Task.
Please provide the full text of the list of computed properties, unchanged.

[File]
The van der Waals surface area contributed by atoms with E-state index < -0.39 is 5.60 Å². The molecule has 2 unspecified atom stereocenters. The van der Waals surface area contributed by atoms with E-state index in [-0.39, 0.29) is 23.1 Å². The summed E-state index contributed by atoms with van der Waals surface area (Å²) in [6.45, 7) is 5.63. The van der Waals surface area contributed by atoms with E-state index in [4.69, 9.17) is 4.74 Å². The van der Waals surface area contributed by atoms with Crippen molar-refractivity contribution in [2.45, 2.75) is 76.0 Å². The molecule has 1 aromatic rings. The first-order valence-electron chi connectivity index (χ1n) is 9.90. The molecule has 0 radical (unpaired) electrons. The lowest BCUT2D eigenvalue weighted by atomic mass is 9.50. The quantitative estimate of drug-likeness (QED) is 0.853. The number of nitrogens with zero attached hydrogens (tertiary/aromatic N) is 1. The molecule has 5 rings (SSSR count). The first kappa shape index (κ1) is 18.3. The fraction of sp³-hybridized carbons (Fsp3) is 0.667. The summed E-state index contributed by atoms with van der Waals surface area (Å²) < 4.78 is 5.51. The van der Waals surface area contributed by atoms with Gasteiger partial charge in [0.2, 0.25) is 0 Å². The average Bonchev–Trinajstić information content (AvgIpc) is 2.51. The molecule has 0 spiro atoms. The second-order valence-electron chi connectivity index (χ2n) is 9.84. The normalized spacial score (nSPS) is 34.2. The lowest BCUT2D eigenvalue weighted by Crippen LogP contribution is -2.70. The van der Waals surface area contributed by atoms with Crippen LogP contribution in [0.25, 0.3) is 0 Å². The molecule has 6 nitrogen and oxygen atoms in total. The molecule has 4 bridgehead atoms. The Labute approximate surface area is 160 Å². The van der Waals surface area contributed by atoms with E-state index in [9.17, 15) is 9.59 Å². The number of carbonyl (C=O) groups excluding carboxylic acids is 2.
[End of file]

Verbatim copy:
The van der Waals surface area contributed by atoms with E-state index < -0.39 is 5.60 Å². The molecule has 2 unspecified atom stereocenters. The van der Waals surface area contributed by atoms with E-state index in [-0.39, 0.29) is 23.1 Å². The summed E-state index contributed by atoms with van der Waals surface area (Å²) in [6.45, 7) is 5.63. The van der Waals surface area contributed by atoms with E-state index in [4.69, 9.17) is 4.74 Å². The van der Waals surface area contributed by atoms with Crippen molar-refractivity contribution in [2.45, 2.75) is 76.0 Å². The molecule has 1 aromatic rings. The first-order valence-electron chi connectivity index (χ1n) is 9.90. The molecule has 0 radical (unpaired) electrons. The lowest BCUT2D eigenvalue weighted by atomic mass is 9.50. The quantitative estimate of drug-likeness (QED) is 0.853. The number of nitrogens with zero attached hydrogens (tertiary/aromatic N) is 1. The molecule has 5 rings (SSSR count). The first kappa shape index (κ1) is 18.3. The fraction of sp³-hybridized carbons (Fsp3) is 0.667. The summed E-state index contributed by atoms with van der Waals surface area (Å²) < 4.78 is 5.51. The van der Waals surface area contributed by atoms with Gasteiger partial charge in [0.2, 0.25) is 0 Å². The average Bonchev–Trinajstić information content (AvgIpc) is 2.51. The molecule has 0 spiro atoms. The second-order valence-electron chi connectivity index (χ2n) is 9.84. The normalized spacial score (nSPS) is 34.2. The lowest BCUT2D eigenvalue weighted by Crippen LogP contribution is -2.70. The van der Waals surface area contributed by atoms with Crippen LogP contribution in [0.25, 0.3) is 0 Å². The molecule has 6 nitrogen and oxygen atoms in total. The molecule has 4 bridgehead atoms. The Labute approximate surface area is 160 Å². The van der Waals surface area contributed by atoms with E-state index in [9.17, 15) is 9.59 Å². The number of carbonyl (C=O) groups excluding carboxylic acids is 2.